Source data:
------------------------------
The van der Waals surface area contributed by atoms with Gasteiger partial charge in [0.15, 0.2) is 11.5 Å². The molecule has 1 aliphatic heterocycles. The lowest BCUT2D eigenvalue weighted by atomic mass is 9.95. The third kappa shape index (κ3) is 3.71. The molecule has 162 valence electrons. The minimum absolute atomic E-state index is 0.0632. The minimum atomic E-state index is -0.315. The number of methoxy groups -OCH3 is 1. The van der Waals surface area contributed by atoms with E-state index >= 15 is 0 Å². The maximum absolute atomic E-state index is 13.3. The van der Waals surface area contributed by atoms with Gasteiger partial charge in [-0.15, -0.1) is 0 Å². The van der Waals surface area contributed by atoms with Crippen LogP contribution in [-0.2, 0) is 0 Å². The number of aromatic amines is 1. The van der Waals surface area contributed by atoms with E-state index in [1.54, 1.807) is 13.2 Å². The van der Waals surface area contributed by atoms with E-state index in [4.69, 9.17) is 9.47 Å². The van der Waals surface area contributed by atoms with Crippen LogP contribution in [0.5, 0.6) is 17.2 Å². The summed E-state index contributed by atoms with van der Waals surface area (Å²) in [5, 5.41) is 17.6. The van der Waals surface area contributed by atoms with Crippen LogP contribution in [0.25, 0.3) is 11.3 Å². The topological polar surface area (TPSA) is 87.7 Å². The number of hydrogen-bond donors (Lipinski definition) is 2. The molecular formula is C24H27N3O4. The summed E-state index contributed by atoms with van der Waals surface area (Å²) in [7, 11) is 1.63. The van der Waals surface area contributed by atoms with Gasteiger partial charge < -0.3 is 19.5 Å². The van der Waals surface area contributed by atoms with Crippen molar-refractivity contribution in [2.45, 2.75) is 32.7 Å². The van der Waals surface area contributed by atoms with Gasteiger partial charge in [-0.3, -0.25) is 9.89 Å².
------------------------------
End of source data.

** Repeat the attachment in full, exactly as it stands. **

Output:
The van der Waals surface area contributed by atoms with Gasteiger partial charge in [0.15, 0.2) is 11.5 Å². The molecule has 1 aliphatic heterocycles. The lowest BCUT2D eigenvalue weighted by atomic mass is 9.95. The third kappa shape index (κ3) is 3.71. The molecule has 162 valence electrons. The minimum absolute atomic E-state index is 0.0632. The minimum atomic E-state index is -0.315. The number of methoxy groups -OCH3 is 1. The van der Waals surface area contributed by atoms with E-state index >= 15 is 0 Å². The maximum absolute atomic E-state index is 13.3. The van der Waals surface area contributed by atoms with Gasteiger partial charge in [-0.15, -0.1) is 0 Å². The van der Waals surface area contributed by atoms with Crippen LogP contribution in [-0.2, 0) is 0 Å². The number of aromatic amines is 1. The van der Waals surface area contributed by atoms with E-state index in [1.54, 1.807) is 13.2 Å². The van der Waals surface area contributed by atoms with E-state index in [4.69, 9.17) is 9.47 Å². The van der Waals surface area contributed by atoms with Crippen LogP contribution in [0.5, 0.6) is 17.2 Å². The summed E-state index contributed by atoms with van der Waals surface area (Å²) in [5, 5.41) is 17.6. The van der Waals surface area contributed by atoms with Crippen LogP contribution in [0.25, 0.3) is 11.3 Å². The topological polar surface area (TPSA) is 87.7 Å². The number of hydrogen-bond donors (Lipinski definition) is 2. The molecular formula is C24H27N3O4. The summed E-state index contributed by atoms with van der Waals surface area (Å²) in [7, 11) is 1.63. The van der Waals surface area contributed by atoms with Gasteiger partial charge < -0.3 is 19.5 Å². The van der Waals surface area contributed by atoms with Crippen molar-refractivity contribution in [2.45, 2.75) is 32.7 Å². The van der Waals surface area contributed by atoms with Gasteiger partial charge in [-0.3, -0.25) is 9.89 Å².